PL

atzei chayim

atzei chayim pl. n. Hebrew (ah-TSAY khigh-YEEM) Literally, “trees of life.” The poles to which a Torah scroll is attached. The ends of the poles, which are generally made of wood or ivory, protrude to serve as handles for lifting and carrying the Torah and rolling it to the next section of text. plural noun …

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Ashkenazim

Ashkenazim pl. n. Hebrew (osh-keh-NAH-zeem) The name given to the group of Jews who were originally from Germany and France (and their descendants). The word Ashkenaz is the Hebrew name for Germany. The Ashkenazim migrated to Central and Eastern Europe during times of oppression. In pre-World War II Europe, Ashkenazim comprised 90 percent of world …

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aravah

aravah n. Hebrew (ah-rah-VAH) pl. n. aravot (ah-rah-VOTE) 1. Willow tree; the branches of the willow that are part of the lulav used on Sukkot. See arba minim. 2. The dry lowland area of the eastern Negev, often called the Aravah Valley. noun plural noun Eisenberg, J., Scolnic, E., & Jewish Publication Society. (2001). The …

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anusim

anusim pl. n. Hebrew (ah-noo-SEEM) Literally, “compelled ones.” The historical term for Jews who were forced to convert to another religion. The anusim often tried secretly to preserve their Jewish customs and teach them to their children. Perhaps the most famous anusim are the Spanish and Portuguese Jews who were compelled to convert to Christianity …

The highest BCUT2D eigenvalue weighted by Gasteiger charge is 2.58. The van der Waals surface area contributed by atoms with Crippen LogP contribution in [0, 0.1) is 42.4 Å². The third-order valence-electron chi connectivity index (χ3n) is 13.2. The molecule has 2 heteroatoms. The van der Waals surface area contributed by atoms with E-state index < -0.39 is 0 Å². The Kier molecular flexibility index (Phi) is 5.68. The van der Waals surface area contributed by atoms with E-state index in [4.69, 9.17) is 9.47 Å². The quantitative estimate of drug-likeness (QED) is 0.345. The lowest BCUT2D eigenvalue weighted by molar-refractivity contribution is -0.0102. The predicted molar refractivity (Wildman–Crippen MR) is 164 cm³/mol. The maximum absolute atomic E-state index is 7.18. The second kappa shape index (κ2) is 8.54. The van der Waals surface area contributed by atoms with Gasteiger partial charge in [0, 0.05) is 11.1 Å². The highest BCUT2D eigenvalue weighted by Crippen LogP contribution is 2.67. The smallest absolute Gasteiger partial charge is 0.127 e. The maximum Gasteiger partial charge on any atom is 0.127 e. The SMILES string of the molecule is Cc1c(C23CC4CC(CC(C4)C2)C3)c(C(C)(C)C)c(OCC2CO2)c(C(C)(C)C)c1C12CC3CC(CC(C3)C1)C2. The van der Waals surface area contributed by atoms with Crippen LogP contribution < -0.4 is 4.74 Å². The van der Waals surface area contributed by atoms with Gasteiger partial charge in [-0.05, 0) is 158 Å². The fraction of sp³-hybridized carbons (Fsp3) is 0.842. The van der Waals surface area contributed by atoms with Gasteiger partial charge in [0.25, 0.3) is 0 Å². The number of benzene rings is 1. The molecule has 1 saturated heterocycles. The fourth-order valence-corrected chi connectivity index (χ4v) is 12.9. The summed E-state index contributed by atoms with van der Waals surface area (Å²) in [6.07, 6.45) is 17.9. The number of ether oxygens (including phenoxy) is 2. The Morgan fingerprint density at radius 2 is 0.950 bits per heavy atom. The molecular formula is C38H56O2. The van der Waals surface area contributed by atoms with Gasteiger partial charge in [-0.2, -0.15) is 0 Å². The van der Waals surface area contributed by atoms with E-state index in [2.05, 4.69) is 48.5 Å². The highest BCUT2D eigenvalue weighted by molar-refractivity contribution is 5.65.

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amoraim

amoraim pl. n. Aramaic (ah-MOE-rah-eem) Literally, “explainers.” The ancient rabbis who are quoted in the Gemara, the legal and ethical commentaries on the Mishnah. Amoraim are contrasted with the tannaim, ancient rabbis who are quoted in the Mishnah. The Mishnah and Gemara compose the two sections of Jewish law known as the Talmud. plural noun …

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aliyah

aliyah n. Hebrew (ah-LEE-yah); pl. aliyot (ah-lee-YOTE) Literally, “to go up.” 1. The honor of being called up to the bimah to recite the blessings before and after the Torah reading. The term is often also used for any of the other rituals associated with reading the Torah, including hagbah and gelilah. During a synagogue …

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aggadah

aggadah n. Hebrew (ah-gah-DAH); pl. aggadot (ah-gah-DOTE) Literally, “narrative.” Aggadot are Jewish stories that are presented in the Talmud along with halakhah, the body of Jewish law. Unlike halakhah, these legends, historical stories, jokes, ethical tales, and sermons are not legally binding; their purpose is to explain and elaborate on Jewish laws and customs. noun …

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acharonim

acharonim pl. n. Hebrew (ack-row-NEEM) acharon sing. n. (ack-hah-RON) From the Hebrew word for “later.” A term for rabbis and scholars from the 16th century (after the rishonim) to the present. Isaac Luria is one of the well-known acharonim. plural noun noun Eisenberg, J., Scolnic, E., & Jewish Publication Society. (2001). The JPS dictionary of …

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”Do Not Believe Every Word like the Fool . . . !” Rhetorical Strategies in Shenoute, Canon 6

”Do Not Believe Every Word like the Fool . . . !” Rhetorical Strategies in Shenoute, Canon 6 ST. SHENOUTE (flORUIT ~A.D. 385–465) is the major Coptic writer of the late fourth and fifth centuries. The idea of producing texts in Coptic was not his invention, but he brought the language to a peak of …

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